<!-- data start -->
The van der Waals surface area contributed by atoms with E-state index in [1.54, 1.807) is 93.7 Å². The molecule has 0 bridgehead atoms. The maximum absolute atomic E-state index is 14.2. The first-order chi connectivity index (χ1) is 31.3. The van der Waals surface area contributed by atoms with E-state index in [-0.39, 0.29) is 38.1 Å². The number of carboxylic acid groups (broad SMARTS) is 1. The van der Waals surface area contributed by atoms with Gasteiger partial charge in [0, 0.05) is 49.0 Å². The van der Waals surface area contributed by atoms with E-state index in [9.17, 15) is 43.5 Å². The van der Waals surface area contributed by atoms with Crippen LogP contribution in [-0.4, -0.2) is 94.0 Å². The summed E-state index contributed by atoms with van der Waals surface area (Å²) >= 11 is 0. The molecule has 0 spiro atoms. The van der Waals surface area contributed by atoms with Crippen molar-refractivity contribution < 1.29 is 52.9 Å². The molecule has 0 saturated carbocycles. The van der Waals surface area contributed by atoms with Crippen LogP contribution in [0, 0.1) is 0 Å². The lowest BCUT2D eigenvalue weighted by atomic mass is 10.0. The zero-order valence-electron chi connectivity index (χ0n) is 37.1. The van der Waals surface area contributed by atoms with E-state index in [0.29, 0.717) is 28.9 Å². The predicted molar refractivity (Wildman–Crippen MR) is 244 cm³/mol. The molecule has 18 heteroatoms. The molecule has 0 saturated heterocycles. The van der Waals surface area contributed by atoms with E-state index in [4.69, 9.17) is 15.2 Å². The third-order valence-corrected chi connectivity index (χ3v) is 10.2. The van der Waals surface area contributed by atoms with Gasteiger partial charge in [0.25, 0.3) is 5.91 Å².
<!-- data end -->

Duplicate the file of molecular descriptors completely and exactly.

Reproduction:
The van der Waals surface area contributed by atoms with E-state index in [1.54, 1.807) is 93.7 Å². The molecule has 0 bridgehead atoms. The maximum absolute atomic E-state index is 14.2. The first-order chi connectivity index (χ1) is 31.3. The van der Waals surface area contributed by atoms with E-state index in [-0.39, 0.29) is 38.1 Å². The number of carboxylic acid groups (broad SMARTS) is 1. The van der Waals surface area contributed by atoms with Gasteiger partial charge in [0, 0.05) is 49.0 Å². The van der Waals surface area contributed by atoms with E-state index in [9.17, 15) is 43.5 Å². The van der Waals surface area contributed by atoms with Crippen LogP contribution in [-0.4, -0.2) is 94.0 Å². The summed E-state index contributed by atoms with van der Waals surface area (Å²) >= 11 is 0. The molecule has 0 spiro atoms. The van der Waals surface area contributed by atoms with Crippen molar-refractivity contribution < 1.29 is 52.9 Å². The molecule has 0 saturated carbocycles. The van der Waals surface area contributed by atoms with Crippen LogP contribution in [0, 0.1) is 0 Å². The lowest BCUT2D eigenvalue weighted by atomic mass is 10.0. The zero-order valence-electron chi connectivity index (χ0n) is 37.1. The van der Waals surface area contributed by atoms with E-state index in [0.29, 0.717) is 28.9 Å². The predicted molar refractivity (Wildman–Crippen MR) is 244 cm³/mol. The molecule has 18 heteroatoms. The molecule has 0 saturated heterocycles. The van der Waals surface area contributed by atoms with E-state index in [4.69, 9.17) is 15.2 Å². The third-order valence-corrected chi connectivity index (χ3v) is 10.2. The van der Waals surface area contributed by atoms with Gasteiger partial charge in [0.25, 0.3) is 5.91 Å².